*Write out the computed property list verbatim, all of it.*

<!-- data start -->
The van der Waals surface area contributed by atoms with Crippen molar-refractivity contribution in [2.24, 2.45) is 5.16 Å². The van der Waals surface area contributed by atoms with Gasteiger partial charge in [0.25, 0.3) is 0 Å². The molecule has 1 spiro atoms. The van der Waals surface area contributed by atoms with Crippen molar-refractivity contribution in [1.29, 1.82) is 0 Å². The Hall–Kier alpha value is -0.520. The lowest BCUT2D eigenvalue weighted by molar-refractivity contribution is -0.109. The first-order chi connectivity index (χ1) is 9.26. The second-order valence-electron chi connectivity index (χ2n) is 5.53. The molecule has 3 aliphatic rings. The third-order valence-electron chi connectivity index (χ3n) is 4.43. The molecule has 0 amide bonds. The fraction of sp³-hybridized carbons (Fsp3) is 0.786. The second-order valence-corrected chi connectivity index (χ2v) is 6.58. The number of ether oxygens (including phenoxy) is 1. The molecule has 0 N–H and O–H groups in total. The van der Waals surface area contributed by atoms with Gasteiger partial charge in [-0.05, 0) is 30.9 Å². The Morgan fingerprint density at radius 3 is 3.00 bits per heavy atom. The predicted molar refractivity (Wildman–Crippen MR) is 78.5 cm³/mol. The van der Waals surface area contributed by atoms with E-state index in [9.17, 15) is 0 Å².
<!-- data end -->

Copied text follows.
The van der Waals surface area contributed by atoms with Crippen molar-refractivity contribution in [2.24, 2.45) is 5.16 Å². The van der Waals surface area contributed by atoms with Gasteiger partial charge in [0.25, 0.3) is 0 Å². The molecule has 1 spiro atoms. The van der Waals surface area contributed by atoms with Crippen molar-refractivity contribution in [1.29, 1.82) is 0 Å². The Hall–Kier alpha value is -0.520. The lowest BCUT2D eigenvalue weighted by molar-refractivity contribution is -0.109. The first-order chi connectivity index (χ1) is 9.26. The second-order valence-electron chi connectivity index (χ2n) is 5.53. The molecule has 3 aliphatic rings. The third-order valence-electron chi connectivity index (χ3n) is 4.43. The molecule has 0 amide bonds. The fraction of sp³-hybridized carbons (Fsp3) is 0.786. The second-order valence-corrected chi connectivity index (χ2v) is 6.58. The number of ether oxygens (including phenoxy) is 1. The molecule has 0 N–H and O–H groups in total. The van der Waals surface area contributed by atoms with Gasteiger partial charge in [-0.05, 0) is 30.9 Å². The Morgan fingerprint density at radius 3 is 3.00 bits per heavy atom. The predicted molar refractivity (Wildman–Crippen MR) is 78.5 cm³/mol. The van der Waals surface area contributed by atoms with E-state index in [9.17, 15) is 0 Å².